It doesn't dump the whole RAM at hibernate time.

It will already have a large portion of the RAM already duplicated on the disk. This not only allows hibernation to happen quickly but also allows memory to be made available quickly for new programs (so that they can launch quickly).

Therefore it only has to write a small fraction of the 4GB and that can be done in 10-15s.

From microsoft:

When RAM is in short supply (for example, Committed Bytes is greater than installed RAM), the operating system will try to keep a certain fraction of installed RAM available for immediate use by copying virtual memory pages that are not in active use to the pagefile. Therefore, this counter will not reach zero and is not necessarily a good indication of whether your system is short of RAM.

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In addition to all of the above, I think there are a few other factors at play.

One is that, when copying a file, the file has to be read and written; hybernation only requires the file to be written. It is, by definition, already in memory!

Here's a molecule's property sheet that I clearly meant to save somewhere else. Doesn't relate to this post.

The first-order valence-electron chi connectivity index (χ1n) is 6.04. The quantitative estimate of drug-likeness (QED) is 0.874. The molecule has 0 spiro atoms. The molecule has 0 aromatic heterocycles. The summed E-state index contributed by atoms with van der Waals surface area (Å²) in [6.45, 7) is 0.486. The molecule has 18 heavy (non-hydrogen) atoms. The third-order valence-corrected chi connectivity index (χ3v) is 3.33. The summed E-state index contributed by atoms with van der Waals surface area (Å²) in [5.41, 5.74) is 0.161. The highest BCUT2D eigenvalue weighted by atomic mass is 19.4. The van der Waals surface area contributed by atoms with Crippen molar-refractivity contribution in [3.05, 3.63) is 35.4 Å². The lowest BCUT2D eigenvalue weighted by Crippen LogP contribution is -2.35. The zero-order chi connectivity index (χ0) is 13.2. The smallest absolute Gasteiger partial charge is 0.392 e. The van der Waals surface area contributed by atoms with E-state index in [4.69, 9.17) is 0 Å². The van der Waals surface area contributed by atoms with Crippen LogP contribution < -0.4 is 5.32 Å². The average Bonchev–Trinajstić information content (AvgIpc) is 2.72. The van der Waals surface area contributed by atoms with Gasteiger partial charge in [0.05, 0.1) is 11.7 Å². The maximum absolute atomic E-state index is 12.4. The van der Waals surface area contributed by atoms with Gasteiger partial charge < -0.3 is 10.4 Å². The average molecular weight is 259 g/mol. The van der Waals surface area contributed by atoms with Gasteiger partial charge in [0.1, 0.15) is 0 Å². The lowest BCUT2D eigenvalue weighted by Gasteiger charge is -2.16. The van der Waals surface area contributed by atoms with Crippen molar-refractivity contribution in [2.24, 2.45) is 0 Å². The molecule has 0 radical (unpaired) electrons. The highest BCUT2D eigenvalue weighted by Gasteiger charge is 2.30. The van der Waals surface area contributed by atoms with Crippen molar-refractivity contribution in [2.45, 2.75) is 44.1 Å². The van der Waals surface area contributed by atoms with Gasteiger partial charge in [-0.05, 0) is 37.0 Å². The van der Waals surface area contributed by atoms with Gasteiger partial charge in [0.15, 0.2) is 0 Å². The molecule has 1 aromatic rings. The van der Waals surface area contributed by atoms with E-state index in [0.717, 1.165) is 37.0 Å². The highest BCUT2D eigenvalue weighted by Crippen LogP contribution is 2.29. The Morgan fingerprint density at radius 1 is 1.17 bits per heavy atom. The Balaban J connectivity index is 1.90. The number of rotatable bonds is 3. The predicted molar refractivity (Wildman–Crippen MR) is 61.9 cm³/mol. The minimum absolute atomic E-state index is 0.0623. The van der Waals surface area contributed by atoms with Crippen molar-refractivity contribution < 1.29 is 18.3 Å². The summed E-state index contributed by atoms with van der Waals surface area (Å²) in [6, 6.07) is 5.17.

Closely related to this, when reading a file and writing it at the same time, to save memory, the process is: read a chunk, write a chunk, update the directory (to show the new size); read a chunk, write a chunk, update the directory.

Each time you move from one part of the disk to another (e.g. read file a to write file b, write file b to write the directory, and write the directory to read the next chunk) the disk has to seek - move the heads, allow the heads to settle, wait for the right part of the disk to come by. This is one of the advantages of a solid state disk - seeking takes no time at all. When hibernating, the data is written end-to-end. The hibernation (swap) file is pre-allocated, so the directory does not need to be updated (you are not changing the size of the hibernation file, just the contents).